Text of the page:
Request for Proposals
George D. Dennis
gdennis at fit.edu
Wed Jul 10 10:26:23 EDT 1996
NOAA National Undersea Research Program
CARIBBEAN MARINE RESEARCH CENTER
REQUEST FOR PROPOSALS
Undersea Research on Tropical and Subtropical Marine Systems
Funding is available for undersea research in the south Florida and
Caribbean area for 1997 through the Caribbean Marine Research Center (CMRC)
under the auspices of the NOAA National Undersea Research Program (NURP).
CMRC will provide support for research activities that require undersea
facilities or equipment such as manned submersible, remotely operated
vehicles, or wet diving to accomplish their goals. Three research themes
(below) have been selected for 1997 and additional NOAA strategic goals are
listed in the proposal guidelines.
Sustainable Fisheries - Marine Reserves
Marine reserves or protected areas have the potential to protect and
maintain fishery resources. There is still limited information on the
effectiveness of reserves and little quantitative data are available on the
processes by which reserves would operate. CMRC is particularly interested
in supporting projects on the use of marine reserves in helping maintain
sustainable fisheries. In addition we encourage proposals for study of the
role of reserves in protecting threatened and endangered species.
Healthy Coastal Ecosystems - Coral Reefs
The increased awareness of coral reef degradation throughout the world has
prompted CMRC to initiate a coral reef research program centered on the
long-term study and understanding of shallow and deep coral reef ecosystems.
Areas of interest include: 1) coral bleaching studies in the field and
laboratory, including measurements of ambient solar irradiance and
fluorescence spectra of coral pigments, relative to stress such as exposure
to high temperatures and ultraviolet radiation, and 2) the effects of
natural and anthropogenic influences, including pollution, on coral reef
health. We especially encourage proposals making use of the comparative
approach examining unimpacted and impacted areas in the Florida Keys and
Bahamas. This would include building upon the accomplishments of our deep
reef studies program in the Bahamas. Mass spawning, a relatively recent
discovery in corals, is now documented to occur following the full moon in
August/September at our marine field station at Lee Stocking Island,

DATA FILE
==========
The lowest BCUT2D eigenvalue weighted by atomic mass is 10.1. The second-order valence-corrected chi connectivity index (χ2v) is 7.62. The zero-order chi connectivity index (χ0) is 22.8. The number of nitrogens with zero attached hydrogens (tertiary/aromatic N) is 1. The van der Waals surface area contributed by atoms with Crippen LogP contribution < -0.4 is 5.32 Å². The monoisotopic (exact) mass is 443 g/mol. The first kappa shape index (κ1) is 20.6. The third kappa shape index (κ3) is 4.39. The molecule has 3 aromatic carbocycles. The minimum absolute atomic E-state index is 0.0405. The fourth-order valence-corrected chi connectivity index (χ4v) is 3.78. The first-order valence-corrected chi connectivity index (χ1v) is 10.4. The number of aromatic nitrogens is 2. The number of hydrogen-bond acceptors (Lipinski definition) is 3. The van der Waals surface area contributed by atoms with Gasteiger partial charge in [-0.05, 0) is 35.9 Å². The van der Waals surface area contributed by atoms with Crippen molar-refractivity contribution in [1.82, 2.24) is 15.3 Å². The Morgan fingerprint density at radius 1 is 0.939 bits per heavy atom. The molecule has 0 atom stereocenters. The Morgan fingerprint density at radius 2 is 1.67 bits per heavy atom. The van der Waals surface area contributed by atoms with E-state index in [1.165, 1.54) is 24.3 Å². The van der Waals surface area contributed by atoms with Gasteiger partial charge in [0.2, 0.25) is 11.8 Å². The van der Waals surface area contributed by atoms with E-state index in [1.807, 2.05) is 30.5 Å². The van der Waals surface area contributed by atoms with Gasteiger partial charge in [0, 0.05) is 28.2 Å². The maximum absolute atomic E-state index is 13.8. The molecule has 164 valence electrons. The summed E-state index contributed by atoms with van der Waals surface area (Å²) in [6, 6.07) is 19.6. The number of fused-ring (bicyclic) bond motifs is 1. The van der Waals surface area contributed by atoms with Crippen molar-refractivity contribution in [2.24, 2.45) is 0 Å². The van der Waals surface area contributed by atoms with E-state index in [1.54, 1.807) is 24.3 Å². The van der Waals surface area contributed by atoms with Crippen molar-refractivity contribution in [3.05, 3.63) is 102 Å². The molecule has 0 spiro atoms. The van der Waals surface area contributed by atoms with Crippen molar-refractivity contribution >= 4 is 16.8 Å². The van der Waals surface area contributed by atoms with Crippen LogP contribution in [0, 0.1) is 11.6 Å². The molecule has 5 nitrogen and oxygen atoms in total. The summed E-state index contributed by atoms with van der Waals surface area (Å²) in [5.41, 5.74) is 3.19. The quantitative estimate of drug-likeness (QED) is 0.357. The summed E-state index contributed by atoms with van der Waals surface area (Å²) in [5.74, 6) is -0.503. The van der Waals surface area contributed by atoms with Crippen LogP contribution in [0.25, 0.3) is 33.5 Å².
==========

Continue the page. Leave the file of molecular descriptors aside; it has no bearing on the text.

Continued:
Bahamas, as well as at other sites around the Caribbean and Florida Keys.
Little is known about this phenomena. Scientists now have the unique
opportunity to study reproduction and early life history stages in corals.
Proposals are requested to further study the effects of mass spawning on the
dynamics of coral reefs and its implications to coral reef management.
Paleo-oceanography from Coral Reefs
The coral reefs provide an unique retrospective record of oceanographic
conditions. This information is essential for better modeling of climate
change and assessing whether present days conditions are typical or not.
CMRC is soliciting proposals to make use of undersea techniques to obtain
quality long-term data sets that will improve the understanding of the role
of the tropical ocean in global change.
Laboratory Facility Use
CMRC operates a marine field station at Lee Stocking Island, Exuma Cays,
Bahamas. This laboratory is located in a tropical reef environment with
relatively pristine conditions. A wide range of habitats including coral
reefs, seagrass beds, subtidal stromatolites, ooid shoals and shelf-edge
dropoff are in close proximity and easily accessible for study. The
relatively unimpacted nature of the environment allows for a unique
opportunity for comparative studies with similar heavily impacted reefs in
the Florida Keys.
Facilities include SCUBA diving support, 24-hr AC power, air-conditioned
laboratory space, flow-thru seawater system and vessel support. CMRC will
entertain program development (PD) proposals for use of the facilities at
the marine laboratory with the goal of developing full proposals for future
submittal. Program Development proposals are short research proposals (2-3
pages) reviewed internally that can include transportation to and from
Florida to the island, meals and accommodations, SCUBA support, and vessel
use. Investigators must provide transportation to Florida, salaries, and
any necessary supplies must be obtained from other funding sources.
Proposals are accepted for work at any site in the Caribbean though we
encourage investigators to first consider use of our excellent facilities at
Lee Stocking Island for their projects. If you are interested in submitting
a proposal in one of the above research areas please contact CMRC at the
address below for further details. A short pre-proposal (2-3 pages)
describing research goals and support needs is required by 15 July 1996 (fax
if possible). Full proposals will be requested based on internal review of
the pre-proposal. Funds for this program are primarily allocated for
logistical support. Proposals that have cofunding for data analysis and
investigator salaries have the greatest rate of approval. Proposal
preparation guidelines can be obtained on request from the address below.
Deadline for full proposals is 31 August 1996. Proposals are peer reviewed
through a mail and panel review process. Investigators will be notified of
the status of their proposals in December 1996.
Address proposals, questions, or comments to
Caribbean Marine Research Center
805 East 46th Place
Vero Beach, FL 32963
cmrc at vero.com
Check our web site for more details on our strategic goals, information on
proposal preparation, previous research projects, publication list, and
present research activities.
Caribbean Marine Research Center 561-234-9931 (V)
805 East 46th Pl. 561-234-9954 (F)
Vero Beach, FL 32963 gdennis at fit.edu
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